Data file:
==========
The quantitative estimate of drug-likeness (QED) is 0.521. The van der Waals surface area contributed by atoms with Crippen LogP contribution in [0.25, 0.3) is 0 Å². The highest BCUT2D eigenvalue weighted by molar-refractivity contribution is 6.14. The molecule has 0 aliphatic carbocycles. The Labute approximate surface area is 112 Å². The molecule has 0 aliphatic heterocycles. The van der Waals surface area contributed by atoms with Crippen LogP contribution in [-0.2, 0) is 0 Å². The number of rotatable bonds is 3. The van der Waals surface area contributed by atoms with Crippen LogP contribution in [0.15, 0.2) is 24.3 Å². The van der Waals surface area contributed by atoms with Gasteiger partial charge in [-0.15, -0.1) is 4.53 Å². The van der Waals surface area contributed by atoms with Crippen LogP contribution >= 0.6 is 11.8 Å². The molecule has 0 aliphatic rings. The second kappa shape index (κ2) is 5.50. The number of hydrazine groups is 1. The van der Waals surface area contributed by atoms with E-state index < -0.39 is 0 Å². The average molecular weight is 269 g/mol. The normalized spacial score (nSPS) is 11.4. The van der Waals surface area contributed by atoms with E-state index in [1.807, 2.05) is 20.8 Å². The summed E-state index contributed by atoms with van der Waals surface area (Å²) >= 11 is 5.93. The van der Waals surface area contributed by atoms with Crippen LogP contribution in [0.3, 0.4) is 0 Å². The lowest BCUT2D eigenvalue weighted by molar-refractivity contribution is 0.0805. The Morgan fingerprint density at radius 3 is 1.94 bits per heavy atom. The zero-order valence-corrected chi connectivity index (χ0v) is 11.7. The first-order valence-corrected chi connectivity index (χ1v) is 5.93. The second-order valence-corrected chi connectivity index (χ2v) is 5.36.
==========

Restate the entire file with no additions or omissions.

The quantitative estimate of drug-likeness (QED) is 0.521. The van der Waals surface area contributed by atoms with Crippen LogP contribution in [0.25, 0.3) is 0 Å². The highest BCUT2D eigenvalue weighted by molar-refractivity contribution is 6.14. The molecule has 0 aliphatic carbocycles. The Labute approximate surface area is 112 Å². The molecule has 0 aliphatic heterocycles. The van der Waals surface area contributed by atoms with Crippen LogP contribution in [-0.2, 0) is 0 Å². The number of rotatable bonds is 3. The van der Waals surface area contributed by atoms with Crippen LogP contribution in [0.15, 0.2) is 24.3 Å². The van der Waals surface area contributed by atoms with Gasteiger partial charge in [-0.15, -0.1) is 4.53 Å². The van der Waals surface area contributed by atoms with Crippen LogP contribution >= 0.6 is 11.8 Å². The molecule has 0 aliphatic rings. The second kappa shape index (κ2) is 5.50. The number of hydrazine groups is 1. The van der Waals surface area contributed by atoms with E-state index < -0.39 is 0 Å². The average molecular weight is 269 g/mol. The normalized spacial score (nSPS) is 11.4. The van der Waals surface area contributed by atoms with E-state index in [1.807, 2.05) is 20.8 Å². The summed E-state index contributed by atoms with van der Waals surface area (Å²) >= 11 is 5.93. The van der Waals surface area contributed by atoms with Crippen LogP contribution in [0.3, 0.4) is 0 Å². The lowest BCUT2D eigenvalue weighted by molar-refractivity contribution is 0.0805. The Morgan fingerprint density at radius 3 is 1.94 bits per heavy atom. The zero-order valence-corrected chi connectivity index (χ0v) is 11.7. The first-order valence-corrected chi connectivity index (χ1v) is 5.93. The second-order valence-corrected chi connectivity index (χ2v) is 5.36.